Causes, assessment, and treatment of stent thrombosis—intravascular imaging insights

Daniel S Ong, Ik-Kyung Jang
Nature Reviews. Cardiology 2015, 12 (6): 325-36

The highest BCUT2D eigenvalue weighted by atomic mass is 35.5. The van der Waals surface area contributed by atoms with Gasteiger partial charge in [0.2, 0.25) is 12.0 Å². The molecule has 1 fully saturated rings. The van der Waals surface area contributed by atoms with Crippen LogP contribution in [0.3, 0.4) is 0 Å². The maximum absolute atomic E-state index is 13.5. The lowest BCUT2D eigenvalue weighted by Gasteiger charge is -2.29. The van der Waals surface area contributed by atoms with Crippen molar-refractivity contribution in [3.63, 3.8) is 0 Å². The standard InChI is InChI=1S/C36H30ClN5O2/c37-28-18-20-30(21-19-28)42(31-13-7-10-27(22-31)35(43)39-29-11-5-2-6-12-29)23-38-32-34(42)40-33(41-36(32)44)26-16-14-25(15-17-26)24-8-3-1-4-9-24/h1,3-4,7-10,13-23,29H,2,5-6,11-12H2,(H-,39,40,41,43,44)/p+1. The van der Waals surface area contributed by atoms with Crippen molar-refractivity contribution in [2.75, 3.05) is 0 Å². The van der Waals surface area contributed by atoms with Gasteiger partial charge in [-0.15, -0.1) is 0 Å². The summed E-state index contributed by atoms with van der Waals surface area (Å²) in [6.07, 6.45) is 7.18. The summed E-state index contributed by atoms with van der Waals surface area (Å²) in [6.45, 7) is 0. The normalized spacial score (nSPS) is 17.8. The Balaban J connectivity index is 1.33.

Stent thrombosis is a rare, but serious, complication of percutaneous coronary intervention and is associated with severe morbidity and mortality. In addition to clinical and pathological studies, intravascular imaging has advanced our understanding of the mechanisms underlying stent thrombosis. In particular, intravascular imaging has been used to study stent underexpansion, malapposition, uncovered struts, and neoatherosclerosis as risk factors for stent thrombosis. Intravascular ultrasonography and optical coherence tomography can be used to guide stent implantation and minimize the risk of stent thrombosis. Additionally, optical coherence tomography offers the unique potential to tailor treatment of stent thrombosis to address the specific mechanism underlying the thrombotic event. Bioresorbable stent technologies have been introduced with the goal of further reducing the incidence of stent thrombosis, and intravascular imaging has had an integral role in the development and assessment of these new devices. In this Review, we present insights gained through intravascular imaging into the causes of stent thrombosis, and the potential utility of intravascular imaging in the optimization of stent deployment and treatment of stent thrombosis events.

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